The UK’s Supreme Court has ruled that the government’s proposed policy to send asylum seekers to Rwanda was unlawful, giving a massive blow to Prime Minister Rishi Sunak’s immigration policy and major election pledge before a vote is expected next year.
The court, in a unanimous judgment, rejected the government’s appeal against an earlier ruling that migrants could not be sent to Rwanda because it could not be considered a safe third country.
Under the policy earlier blocked for several years by legal challenges, people who have arrived in the UK from dangerous countries would be transported to Rwanda rather than allowed to claim asylum in the UK.
In its verdict, the Court pointed out that the international evidence on Rwanda’s record gave serious cause for concern about the integrity of the Rwandan asylum process, the independence of its judiciary, and the trustworthiness of its guarantees given that it has previously violated international human rights agreements to which it has committed.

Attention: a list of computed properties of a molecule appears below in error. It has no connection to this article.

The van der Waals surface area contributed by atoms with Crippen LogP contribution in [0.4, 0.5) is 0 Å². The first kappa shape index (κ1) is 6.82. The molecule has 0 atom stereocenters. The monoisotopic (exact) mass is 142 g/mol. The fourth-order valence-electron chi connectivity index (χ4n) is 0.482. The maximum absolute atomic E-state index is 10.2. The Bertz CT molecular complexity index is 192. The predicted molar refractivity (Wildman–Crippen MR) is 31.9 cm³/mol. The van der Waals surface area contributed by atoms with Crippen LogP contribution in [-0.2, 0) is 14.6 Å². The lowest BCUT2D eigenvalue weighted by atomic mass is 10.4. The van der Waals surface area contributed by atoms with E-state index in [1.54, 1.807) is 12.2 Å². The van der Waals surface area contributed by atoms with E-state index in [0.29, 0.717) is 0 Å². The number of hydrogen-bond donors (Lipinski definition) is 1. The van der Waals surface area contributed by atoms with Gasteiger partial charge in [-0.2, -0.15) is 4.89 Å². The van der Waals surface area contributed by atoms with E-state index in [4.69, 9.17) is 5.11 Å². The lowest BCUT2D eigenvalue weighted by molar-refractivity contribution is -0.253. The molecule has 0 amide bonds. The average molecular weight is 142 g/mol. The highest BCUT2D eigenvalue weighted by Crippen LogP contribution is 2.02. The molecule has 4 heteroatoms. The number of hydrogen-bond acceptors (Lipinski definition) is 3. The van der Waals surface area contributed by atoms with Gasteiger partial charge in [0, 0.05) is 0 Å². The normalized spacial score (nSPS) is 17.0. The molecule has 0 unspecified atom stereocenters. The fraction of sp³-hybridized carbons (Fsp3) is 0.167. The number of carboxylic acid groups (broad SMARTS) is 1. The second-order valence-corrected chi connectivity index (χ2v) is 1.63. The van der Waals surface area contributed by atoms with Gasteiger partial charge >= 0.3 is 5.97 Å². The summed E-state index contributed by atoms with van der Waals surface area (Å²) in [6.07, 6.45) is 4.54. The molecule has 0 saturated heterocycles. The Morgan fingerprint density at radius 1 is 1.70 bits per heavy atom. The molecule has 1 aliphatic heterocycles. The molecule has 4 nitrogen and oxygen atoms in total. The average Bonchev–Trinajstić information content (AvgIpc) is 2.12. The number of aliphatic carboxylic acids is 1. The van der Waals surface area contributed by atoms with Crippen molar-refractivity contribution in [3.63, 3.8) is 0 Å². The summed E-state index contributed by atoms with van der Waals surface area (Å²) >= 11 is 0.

The President of the Supreme Court, Lord Reed, while reading the judgment, said the judges agreed unanimously to point out evidence that under a previous similar deal with Israel, asylum seekers sent to Rwanda by the Israeli government were clandestinely moved to a neighboring country where they were at risk of forceful return, that is, being dispatched back to the countries they had fled.
The outcome of the Rwanda case is critically important to the future of Rishi Sunak’s conservative government, which has put curbing illegal immigration and cutting the number of asylum claims at the center of its pitch for the next election.
The ruling comes a day after the sacked Home Secretary, Suella Braverman, released a letter accusing the prime minister of breaking an agreement to insert clauses into UK laws that would have blocked off legal challenges under the European Convention on Human Rights and the Human Rights Act.